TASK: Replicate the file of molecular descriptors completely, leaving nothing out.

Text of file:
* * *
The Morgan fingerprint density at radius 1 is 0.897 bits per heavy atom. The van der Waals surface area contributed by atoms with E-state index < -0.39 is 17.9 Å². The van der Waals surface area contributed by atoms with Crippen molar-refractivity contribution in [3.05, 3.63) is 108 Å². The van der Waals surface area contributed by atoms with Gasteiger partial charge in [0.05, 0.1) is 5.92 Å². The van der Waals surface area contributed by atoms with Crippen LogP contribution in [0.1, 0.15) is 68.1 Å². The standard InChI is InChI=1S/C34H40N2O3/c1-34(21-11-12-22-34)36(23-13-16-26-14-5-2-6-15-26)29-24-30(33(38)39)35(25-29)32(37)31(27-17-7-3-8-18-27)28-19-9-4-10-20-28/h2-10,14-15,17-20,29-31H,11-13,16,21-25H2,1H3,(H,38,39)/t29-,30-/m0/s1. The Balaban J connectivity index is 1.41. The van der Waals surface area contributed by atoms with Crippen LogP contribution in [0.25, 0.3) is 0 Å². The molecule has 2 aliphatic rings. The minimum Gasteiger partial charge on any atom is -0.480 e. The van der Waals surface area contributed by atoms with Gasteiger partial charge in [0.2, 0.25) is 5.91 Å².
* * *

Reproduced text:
The Morgan fingerprint density at radius 1 is 0.897 bits per heavy atom. The van der Waals surface area contributed by atoms with E-state index < -0.39 is 17.9 Å². The van der Waals surface area contributed by atoms with Crippen molar-refractivity contribution in [3.05, 3.63) is 108 Å². The van der Waals surface area contributed by atoms with Gasteiger partial charge in [0.05, 0.1) is 5.92 Å². The van der Waals surface area contributed by atoms with Crippen LogP contribution in [0.1, 0.15) is 68.1 Å². The standard InChI is InChI=1S/C34H40N2O3/c1-34(21-11-12-22-34)36(23-13-16-26-14-5-2-6-15-26)29-24-30(33(38)39)35(25-29)32(37)31(27-17-7-3-8-18-27)28-19-9-4-10-20-28/h2-10,14-15,17-20,29-31H,11-13,16,21-25H2,1H3,(H,38,39)/t29-,30-/m0/s1. The Balaban J connectivity index is 1.41. The van der Waals surface area contributed by atoms with Crippen LogP contribution in [0.25, 0.3) is 0 Å². The molecule has 2 aliphatic rings. The minimum Gasteiger partial charge on any atom is -0.480 e. The van der Waals surface area contributed by atoms with Gasteiger partial charge in [0.2, 0.25) is 5.91 Å².